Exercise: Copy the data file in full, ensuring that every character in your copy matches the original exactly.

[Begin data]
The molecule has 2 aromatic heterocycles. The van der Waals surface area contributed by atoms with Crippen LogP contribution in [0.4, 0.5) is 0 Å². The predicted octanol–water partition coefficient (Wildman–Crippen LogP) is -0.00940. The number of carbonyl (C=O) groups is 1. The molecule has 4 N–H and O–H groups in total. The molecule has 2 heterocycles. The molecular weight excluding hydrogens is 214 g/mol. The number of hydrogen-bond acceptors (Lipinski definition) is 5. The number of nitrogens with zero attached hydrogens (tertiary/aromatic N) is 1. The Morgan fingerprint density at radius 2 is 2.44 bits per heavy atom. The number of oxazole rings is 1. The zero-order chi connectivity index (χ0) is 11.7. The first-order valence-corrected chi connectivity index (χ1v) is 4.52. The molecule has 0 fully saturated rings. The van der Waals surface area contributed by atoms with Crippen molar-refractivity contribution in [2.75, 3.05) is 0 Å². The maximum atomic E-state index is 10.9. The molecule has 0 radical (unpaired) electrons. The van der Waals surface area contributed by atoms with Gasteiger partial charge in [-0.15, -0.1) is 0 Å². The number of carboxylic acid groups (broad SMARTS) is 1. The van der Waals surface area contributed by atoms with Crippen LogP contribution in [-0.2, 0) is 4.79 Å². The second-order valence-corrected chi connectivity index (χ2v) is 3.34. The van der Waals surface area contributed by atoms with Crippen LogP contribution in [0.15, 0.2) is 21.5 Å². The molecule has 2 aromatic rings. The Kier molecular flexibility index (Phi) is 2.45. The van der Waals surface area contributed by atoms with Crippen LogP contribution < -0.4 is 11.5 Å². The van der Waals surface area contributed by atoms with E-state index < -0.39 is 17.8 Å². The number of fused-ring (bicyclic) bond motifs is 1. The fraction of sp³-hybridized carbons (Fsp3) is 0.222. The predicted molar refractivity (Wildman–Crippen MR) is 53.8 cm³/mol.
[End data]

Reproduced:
The molecule has 2 aromatic heterocycles. The van der Waals surface area contributed by atoms with Crippen LogP contribution in [0.4, 0.5) is 0 Å². The predicted octanol–water partition coefficient (Wildman–Crippen LogP) is -0.00940. The number of carbonyl (C=O) groups is 1. The molecule has 4 N–H and O–H groups in total. The molecule has 2 heterocycles. The molecular weight excluding hydrogens is 214 g/mol. The number of hydrogen-bond acceptors (Lipinski definition) is 5. The number of nitrogens with zero attached hydrogens (tertiary/aromatic N) is 1. The Morgan fingerprint density at radius 2 is 2.44 bits per heavy atom. The number of oxazole rings is 1. The zero-order chi connectivity index (χ0) is 11.7. The first-order valence-corrected chi connectivity index (χ1v) is 4.52. The molecule has 0 fully saturated rings. The van der Waals surface area contributed by atoms with Crippen molar-refractivity contribution in [2.75, 3.05) is 0 Å². The maximum atomic E-state index is 10.9. The molecule has 0 radical (unpaired) electrons. The van der Waals surface area contributed by atoms with Gasteiger partial charge in [-0.15, -0.1) is 0 Å². The number of carboxylic acid groups (broad SMARTS) is 1. The van der Waals surface area contributed by atoms with Crippen LogP contribution in [-0.2, 0) is 4.79 Å². The second-order valence-corrected chi connectivity index (χ2v) is 3.34. The van der Waals surface area contributed by atoms with Crippen LogP contribution in [0.15, 0.2) is 21.5 Å². The molecule has 2 aromatic rings. The Kier molecular flexibility index (Phi) is 2.45. The van der Waals surface area contributed by atoms with Crippen LogP contribution < -0.4 is 11.5 Å². The van der Waals surface area contributed by atoms with E-state index < -0.39 is 17.8 Å². The number of fused-ring (bicyclic) bond motifs is 1. The fraction of sp³-hybridized carbons (Fsp3) is 0.222. The predicted molar refractivity (Wildman–Crippen MR) is 53.8 cm³/mol.